Favourite Moment: A toss-up (ahem) between Buffy’s staking motion mime, Anya’s sex mime, and of course, those lovely drawing by Giles.
This Year’s Girl
Remember school? Remember Season 3? Remember Faith? For fans watching for the first time, the question of whether or not Faith would ever return is finally answered in this episode in the affirmative. If there’s one thing the appearance of Eliza Dushku’s Faith does for an episode, it’s increase the energy. Her boundless energy screams across the screen, giving everything urgency, and her fight scenes with Buffy are always a highlight – usually more violent and action packed than other fights. We get plenty of energy and urgency in this episode – the first part of a two parter – a two-parter that also features as a crossover with Angel.
The episode beings with a dream sequence – we’ve had a few of these before and we know that a Slayer’s dreams are often portents. We do get foreshadowing here (little sis) and the dream ends violently with Buffy stabbing Faith. We learn that this is actually Faith dreaming, still in a coma, and these dreams, or nightmares, appear to be frequent occurrences – another dream later in the episode features The Mayor and Faith having a picnic, a touching moment, but ruined when Buffy appears, kills The Mayor and again stabs Faith, but Faith later overcomes Dream Buffy and wakes from her coma. While all this is going on, we have the side story of Buffy and Riley chatting about their work and choices, while Willow and Tara get closer. All of this culminates in a superb couple of sequences – Faith watching the video of The Mayor, and Faith’s sudden attack on Buffy at campus, and capping it all off, a brutal fight in Buffy’s house where we learn that the pair have switched bodies.
Much of the episode feels like a prologue to Who Are You, but we get a lot of insight into Faith’s character here. It feels like a goodbye for Faith’s story from the previous Season – we have watched Buffy and Co gradually move away from High School over the course of the Season, but Faith has to do that in the span of a single episode – she learns that she lost, that her truest father figure is dead, and that Buffy seems to still live in a rosy paradise. The dream sequences are interesting – it’s nice to see Faith as the victim and Buffy as the monster.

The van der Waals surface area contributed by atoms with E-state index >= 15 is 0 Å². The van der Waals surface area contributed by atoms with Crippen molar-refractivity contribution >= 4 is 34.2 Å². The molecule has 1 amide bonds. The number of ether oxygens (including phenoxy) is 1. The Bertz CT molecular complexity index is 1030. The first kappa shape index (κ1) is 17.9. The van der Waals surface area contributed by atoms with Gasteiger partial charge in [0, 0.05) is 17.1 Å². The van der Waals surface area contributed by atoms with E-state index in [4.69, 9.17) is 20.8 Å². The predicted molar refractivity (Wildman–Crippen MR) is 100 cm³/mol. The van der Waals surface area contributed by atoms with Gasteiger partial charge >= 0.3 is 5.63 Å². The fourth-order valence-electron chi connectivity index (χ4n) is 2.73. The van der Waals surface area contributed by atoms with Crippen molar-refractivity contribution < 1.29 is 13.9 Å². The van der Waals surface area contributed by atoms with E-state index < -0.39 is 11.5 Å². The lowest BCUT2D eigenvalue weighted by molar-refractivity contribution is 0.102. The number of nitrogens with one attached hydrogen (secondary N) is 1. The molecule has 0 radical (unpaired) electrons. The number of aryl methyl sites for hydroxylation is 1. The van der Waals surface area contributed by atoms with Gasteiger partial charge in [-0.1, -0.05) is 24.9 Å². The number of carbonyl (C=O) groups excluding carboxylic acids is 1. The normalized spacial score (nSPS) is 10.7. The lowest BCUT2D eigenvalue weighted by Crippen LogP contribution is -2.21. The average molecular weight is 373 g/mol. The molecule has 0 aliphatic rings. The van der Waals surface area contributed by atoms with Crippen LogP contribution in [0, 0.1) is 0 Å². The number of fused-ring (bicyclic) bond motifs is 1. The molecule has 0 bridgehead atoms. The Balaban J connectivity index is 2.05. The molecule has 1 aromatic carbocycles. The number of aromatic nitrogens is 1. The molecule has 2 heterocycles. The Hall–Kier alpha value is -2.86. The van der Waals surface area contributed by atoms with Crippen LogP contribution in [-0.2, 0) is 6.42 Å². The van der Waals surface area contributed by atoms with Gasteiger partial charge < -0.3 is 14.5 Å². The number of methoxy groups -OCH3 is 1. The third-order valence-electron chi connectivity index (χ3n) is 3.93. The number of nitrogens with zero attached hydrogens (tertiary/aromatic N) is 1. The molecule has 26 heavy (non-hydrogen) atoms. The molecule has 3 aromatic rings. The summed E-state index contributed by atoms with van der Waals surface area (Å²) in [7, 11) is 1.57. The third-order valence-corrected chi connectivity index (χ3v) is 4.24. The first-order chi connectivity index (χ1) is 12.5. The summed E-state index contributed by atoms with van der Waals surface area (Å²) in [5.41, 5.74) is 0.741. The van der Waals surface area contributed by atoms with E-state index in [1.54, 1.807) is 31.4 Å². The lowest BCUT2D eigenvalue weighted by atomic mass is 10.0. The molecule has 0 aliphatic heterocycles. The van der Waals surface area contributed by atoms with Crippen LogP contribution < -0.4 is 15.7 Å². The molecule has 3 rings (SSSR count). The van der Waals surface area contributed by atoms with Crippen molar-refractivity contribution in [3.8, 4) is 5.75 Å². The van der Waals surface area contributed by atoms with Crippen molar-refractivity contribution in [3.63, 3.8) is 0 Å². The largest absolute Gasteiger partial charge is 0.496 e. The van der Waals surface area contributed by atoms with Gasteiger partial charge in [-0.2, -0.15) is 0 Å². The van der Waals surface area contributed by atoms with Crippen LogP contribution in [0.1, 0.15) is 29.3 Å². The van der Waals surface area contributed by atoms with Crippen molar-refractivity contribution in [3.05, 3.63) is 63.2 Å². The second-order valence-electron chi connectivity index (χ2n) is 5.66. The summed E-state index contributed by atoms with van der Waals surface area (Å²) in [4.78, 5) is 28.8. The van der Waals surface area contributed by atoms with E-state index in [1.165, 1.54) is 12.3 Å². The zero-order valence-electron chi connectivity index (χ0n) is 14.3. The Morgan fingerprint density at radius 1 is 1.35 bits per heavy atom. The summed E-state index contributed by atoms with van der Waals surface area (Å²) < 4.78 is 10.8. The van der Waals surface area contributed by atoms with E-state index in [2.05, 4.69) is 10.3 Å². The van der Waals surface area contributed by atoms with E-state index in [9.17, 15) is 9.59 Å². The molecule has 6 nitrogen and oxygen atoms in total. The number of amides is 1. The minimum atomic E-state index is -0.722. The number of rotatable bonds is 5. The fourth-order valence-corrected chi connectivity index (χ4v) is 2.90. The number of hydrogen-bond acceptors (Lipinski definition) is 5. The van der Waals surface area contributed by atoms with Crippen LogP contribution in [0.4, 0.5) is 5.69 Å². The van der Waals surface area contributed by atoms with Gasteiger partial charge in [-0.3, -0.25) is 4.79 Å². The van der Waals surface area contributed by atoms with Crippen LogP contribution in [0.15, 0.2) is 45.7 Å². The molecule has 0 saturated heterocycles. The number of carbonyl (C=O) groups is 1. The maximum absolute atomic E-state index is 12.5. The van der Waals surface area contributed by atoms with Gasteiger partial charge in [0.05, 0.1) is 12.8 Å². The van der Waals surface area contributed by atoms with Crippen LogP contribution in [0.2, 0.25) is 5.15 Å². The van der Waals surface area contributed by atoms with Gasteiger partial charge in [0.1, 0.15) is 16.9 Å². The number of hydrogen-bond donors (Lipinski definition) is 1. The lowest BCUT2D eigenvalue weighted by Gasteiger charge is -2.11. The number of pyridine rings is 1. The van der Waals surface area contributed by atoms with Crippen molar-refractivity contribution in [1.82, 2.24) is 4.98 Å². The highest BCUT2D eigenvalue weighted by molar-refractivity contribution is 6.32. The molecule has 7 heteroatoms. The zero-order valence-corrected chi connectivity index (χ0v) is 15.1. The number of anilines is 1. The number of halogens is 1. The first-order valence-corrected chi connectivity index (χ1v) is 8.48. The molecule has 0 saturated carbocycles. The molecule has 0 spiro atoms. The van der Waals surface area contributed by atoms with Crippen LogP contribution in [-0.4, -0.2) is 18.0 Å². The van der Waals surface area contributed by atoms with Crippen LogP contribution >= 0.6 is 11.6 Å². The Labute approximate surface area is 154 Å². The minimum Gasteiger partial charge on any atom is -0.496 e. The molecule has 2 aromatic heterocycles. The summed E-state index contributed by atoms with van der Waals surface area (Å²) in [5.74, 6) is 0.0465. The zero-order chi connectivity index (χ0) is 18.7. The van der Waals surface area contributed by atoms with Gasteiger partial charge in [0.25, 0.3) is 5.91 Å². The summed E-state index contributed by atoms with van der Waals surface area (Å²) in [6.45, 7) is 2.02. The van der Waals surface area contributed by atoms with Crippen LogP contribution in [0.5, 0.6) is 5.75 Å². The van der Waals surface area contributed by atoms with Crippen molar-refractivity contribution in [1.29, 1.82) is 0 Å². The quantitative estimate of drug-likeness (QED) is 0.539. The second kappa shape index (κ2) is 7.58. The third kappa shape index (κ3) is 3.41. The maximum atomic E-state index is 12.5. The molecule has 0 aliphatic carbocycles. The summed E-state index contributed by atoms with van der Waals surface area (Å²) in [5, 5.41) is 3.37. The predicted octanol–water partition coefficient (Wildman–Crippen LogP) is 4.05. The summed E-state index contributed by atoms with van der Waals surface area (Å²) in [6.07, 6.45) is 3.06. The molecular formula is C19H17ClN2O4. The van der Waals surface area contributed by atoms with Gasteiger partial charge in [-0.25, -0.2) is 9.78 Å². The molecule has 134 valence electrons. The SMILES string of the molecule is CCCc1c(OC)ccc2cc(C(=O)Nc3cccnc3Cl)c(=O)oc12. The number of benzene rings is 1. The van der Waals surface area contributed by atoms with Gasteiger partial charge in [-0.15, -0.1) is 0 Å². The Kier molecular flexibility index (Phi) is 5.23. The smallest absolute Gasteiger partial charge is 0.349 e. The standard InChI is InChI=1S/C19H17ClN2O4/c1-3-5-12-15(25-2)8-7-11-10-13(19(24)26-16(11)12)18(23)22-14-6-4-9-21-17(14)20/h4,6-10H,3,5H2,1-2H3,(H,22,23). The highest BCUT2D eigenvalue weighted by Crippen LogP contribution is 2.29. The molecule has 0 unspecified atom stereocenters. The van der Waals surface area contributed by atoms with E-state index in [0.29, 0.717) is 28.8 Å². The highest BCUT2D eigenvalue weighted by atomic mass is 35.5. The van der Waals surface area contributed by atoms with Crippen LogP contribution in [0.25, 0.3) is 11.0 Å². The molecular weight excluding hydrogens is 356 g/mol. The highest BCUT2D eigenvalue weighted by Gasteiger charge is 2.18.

Favourite Moment: Although Tara’s attempts at punches are pretty funny, that fight scene at the end is epic, one of the most violent in the show’s history, and ends with an awesome twist.
Who Are You
We pick up pretty much immediately from where we left off – Buffy and Faith have switched bodies – Faith is living it up with Joyce and The Scoobies, and Buffy has been taken away in an ambulance, then a police car, then an armoured track driven by Watcher’s Council members – it’s tough being popular. Faith… explores Buffy’s body…. and then variously interacts with the gang, shocking Tara, voice sexing Spike, and sex sexing Riley. Throughout these interactions we watch the gradual disintegration of Faith – each time someone shows her kindness or gratitude, it rattles her, bringing out unexpected feelings of guilt and happiness. This confusion leads her to want to get away from everything, first fleeing to the airport, but then returning to rescue hostages of Adam’s vampire group. It’s a nice way to both finish off Faith’s early storyline, and set up her redemption arc.
While Faith is growing, Buffy needs to use her skills to evade the Watcher’s Council. Learning that they are going to kill her, she beats them and escapes, leading to a humourous encounter with Giles, where she reminds him of his body switching, mother lovin’ past. Once again Buffy and Faith clash, with Faith (as Buffy) destroying Buffy (as Faith) in the midst of a breakdown. Buffy gets the upper hand, switching bodies again, while Faith escapes. We meet up with Faith again in LA, where she clashes with Angel and the gang, eventually turning towards the righteous path in a story that echoes Angel’s own past.
This is a wonderful episode for the fans, with a bunch of important continuity and references which reward long time viewers. There is character growth, largely on Faith’s part, we get more of Tara meeting the gang, we get some funny moments, more crushing fights, and two amazing performances from Gellar and Dushku – once again the actors on this show are incredible. This current run of form in the 4th Season is remarkable -it’s just a pity that we didn’t get a decent Big Bad to truly spark fear or emotional concern.
Favourite Moment: Faith trying out Buffy’s body in the mirror – that’s gots to be everyone’s favourite scene, right?
Woo hoo, another event episode, the middle part of the Season’s ‘Event Trilogy’. Hush had no dialogue, Restless is a Lynch inspired mess, while Superstar flips the Buffyverse on its head, giving an alternate vision of Sunnydale – a Sunnydale where our little friend Jonathan is a hero which men, women, and Slayers worship. It’s a fun episode, taking us back the central comedy stylings of the series. This episode seems to get a lot of criticism from fans, mostly because they don’t like Jonathan – I’ve always liked Jonathan, but again this is another well written piece of comedy, another interesting look at one of the most important, long serving side characters, and features laid-back, fun performances from all.